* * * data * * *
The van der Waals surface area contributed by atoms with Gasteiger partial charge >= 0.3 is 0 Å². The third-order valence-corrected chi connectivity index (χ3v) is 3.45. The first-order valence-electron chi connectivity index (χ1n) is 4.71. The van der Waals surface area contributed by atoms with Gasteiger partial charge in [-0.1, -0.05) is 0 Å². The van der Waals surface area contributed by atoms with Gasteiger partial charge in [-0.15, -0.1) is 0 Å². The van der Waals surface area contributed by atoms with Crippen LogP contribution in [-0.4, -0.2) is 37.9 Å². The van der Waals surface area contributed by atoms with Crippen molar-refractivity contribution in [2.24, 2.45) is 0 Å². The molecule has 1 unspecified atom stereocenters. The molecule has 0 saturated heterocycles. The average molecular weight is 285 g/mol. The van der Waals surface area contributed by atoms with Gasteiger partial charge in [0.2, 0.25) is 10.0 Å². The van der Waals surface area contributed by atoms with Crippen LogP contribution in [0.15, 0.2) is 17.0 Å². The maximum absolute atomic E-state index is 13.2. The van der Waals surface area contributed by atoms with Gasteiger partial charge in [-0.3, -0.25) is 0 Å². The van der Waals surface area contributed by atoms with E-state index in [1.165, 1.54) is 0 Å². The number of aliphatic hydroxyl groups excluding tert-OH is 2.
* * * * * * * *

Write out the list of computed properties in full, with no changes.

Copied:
The van der Waals surface area contributed by atoms with Gasteiger partial charge >= 0.3 is 0 Å². The third-order valence-corrected chi connectivity index (χ3v) is 3.45. The first-order valence-electron chi connectivity index (χ1n) is 4.71. The van der Waals surface area contributed by atoms with Gasteiger partial charge in [-0.1, -0.05) is 0 Å². The van der Waals surface area contributed by atoms with Gasteiger partial charge in [-0.15, -0.1) is 0 Å². The van der Waals surface area contributed by atoms with Crippen LogP contribution in [-0.4, -0.2) is 37.9 Å². The van der Waals surface area contributed by atoms with Crippen molar-refractivity contribution in [2.24, 2.45) is 0 Å². The molecule has 1 unspecified atom stereocenters. The molecule has 0 saturated heterocycles. The average molecular weight is 285 g/mol. The van der Waals surface area contributed by atoms with Gasteiger partial charge in [0.2, 0.25) is 10.0 Å². The van der Waals surface area contributed by atoms with Crippen LogP contribution in [0.15, 0.2) is 17.0 Å². The maximum absolute atomic E-state index is 13.2. The van der Waals surface area contributed by atoms with Gasteiger partial charge in [-0.3, -0.25) is 0 Å². The van der Waals surface area contributed by atoms with E-state index in [1.165, 1.54) is 0 Å². The number of aliphatic hydroxyl groups excluding tert-OH is 2.